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The Kazakhs: Second Edition (HOOVER INST PRESS PUBLICATION) Paperback – July 1, 1995


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Editorial Reviews

Review

"The Kazakhs is quite simply the best one-volume introduction we have to any of the traditionally Islamic peoples of the [former] USSR."

About the Author

Martha Brill Olcott is professor of political science at Colgate University in Hamilton, New York and senior fellow at the Foreign Policy Research Institution in Philadelphia.
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Product Details

  • Series: HOOVER INST PRESS PUBLICATION
  • Paperback: 388 pages
  • Publisher: Hoover Institution Press; 2nd Edition edition (July 1, 1995)
  • Language: English
  • ISBN-10: 0817993525
  • ISBN-13: 978-0817993528
  • Product Dimensions: 6 x 1.2 x 9 inches
  • Shipping Weight: 1.8 pounds
  • Average Customer Review: 4.3 out of 5 stars  See all reviews (3 customer reviews)
  • Amazon Best Sellers Rank: #2,330,532 in Books (See Top 100 in Books)

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16 of 17 people found the following review helpful By Jim Thurman on May 20, 2000
Format: Paperback
"The Kazakhs" is a solid, academic history of the Kazakh people from an author familiar to Central Asia scholars. Olcott starts with the formation of the ethnicity and continues through the very recent past to deal with Kazakstan's "Unexpected Independence." Lots of good information regarding the critical question of Russians in Kazakhstan, and the the new country's relations with Russia. Not light reading, but a good history.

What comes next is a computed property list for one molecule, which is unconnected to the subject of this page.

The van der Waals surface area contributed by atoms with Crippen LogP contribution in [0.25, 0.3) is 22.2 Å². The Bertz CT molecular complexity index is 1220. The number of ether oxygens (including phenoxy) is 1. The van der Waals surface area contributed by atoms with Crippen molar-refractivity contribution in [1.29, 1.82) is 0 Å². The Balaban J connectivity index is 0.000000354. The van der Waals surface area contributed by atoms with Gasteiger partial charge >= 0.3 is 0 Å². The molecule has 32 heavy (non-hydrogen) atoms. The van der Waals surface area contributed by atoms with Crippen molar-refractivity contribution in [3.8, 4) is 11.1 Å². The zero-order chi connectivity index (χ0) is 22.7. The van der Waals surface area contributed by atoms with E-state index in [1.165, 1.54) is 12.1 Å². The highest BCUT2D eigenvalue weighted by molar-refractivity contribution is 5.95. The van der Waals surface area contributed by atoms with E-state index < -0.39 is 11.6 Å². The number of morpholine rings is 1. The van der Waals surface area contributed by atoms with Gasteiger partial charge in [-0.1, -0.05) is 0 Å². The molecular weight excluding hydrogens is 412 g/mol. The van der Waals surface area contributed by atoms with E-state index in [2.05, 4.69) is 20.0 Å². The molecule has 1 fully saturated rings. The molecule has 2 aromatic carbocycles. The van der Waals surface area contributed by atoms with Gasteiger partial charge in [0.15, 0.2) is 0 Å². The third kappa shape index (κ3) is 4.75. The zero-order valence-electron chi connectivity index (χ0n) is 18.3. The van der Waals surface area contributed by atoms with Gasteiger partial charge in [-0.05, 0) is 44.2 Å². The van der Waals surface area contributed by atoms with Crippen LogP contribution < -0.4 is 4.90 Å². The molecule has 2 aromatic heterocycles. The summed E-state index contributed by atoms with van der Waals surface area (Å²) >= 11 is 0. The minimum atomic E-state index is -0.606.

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3 of 3 people found the following review helpful By Amangeldy M. Bogner on September 18, 2005
Format: Paperback
Martha Brill Olcott is certainly an expert on this country and, furthermore, she writes very well. The only setback is that it is a bit dry and might seem to be too detailed. If you you know nothing about Kazakhstan, then expect to hear so many names that you probably will feel somewhat overwhelmed. However, it deserves the five starts just because it remains the best piece of writing on this subject out there.
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1 of 1 people found the following review helpful By Trash Winters on December 7, 2013
Format: Paperback
My review of this book will approach it from a couple of different angles - I was both assigned this book as a textbook and also read it for fun a couple of years beforehand. While I am not normally a fan of the take on major issues of policy or politics offered by most works published by the Hoover Institution Press, Olcott's work on The Kazakhs provides a wonderfully in-depth and thorough history of a people (or as thorough and in-depth as may be presented from an outsider's perspective). The reader can expect to find nuanced discussions of the role of Islam in Kazakh society as well as the effects of Soviet Communism on the Kazakh people before Kazakhstan's separation from the Soviet Union. The book ends with a discussion of the immediate post-Cold War situation in Kazakhstan, including the remnants of the USSR's space program within the former Soviet Central Asian state. That said, this book has not been updated since 1994 and is in need of a new addition addressing developments in Kazakhstan since. Over all, however, this is a comprehensive and highly recommended study for anyone with an interest in Kazakhstan or the peoples of the former Soviet Union.
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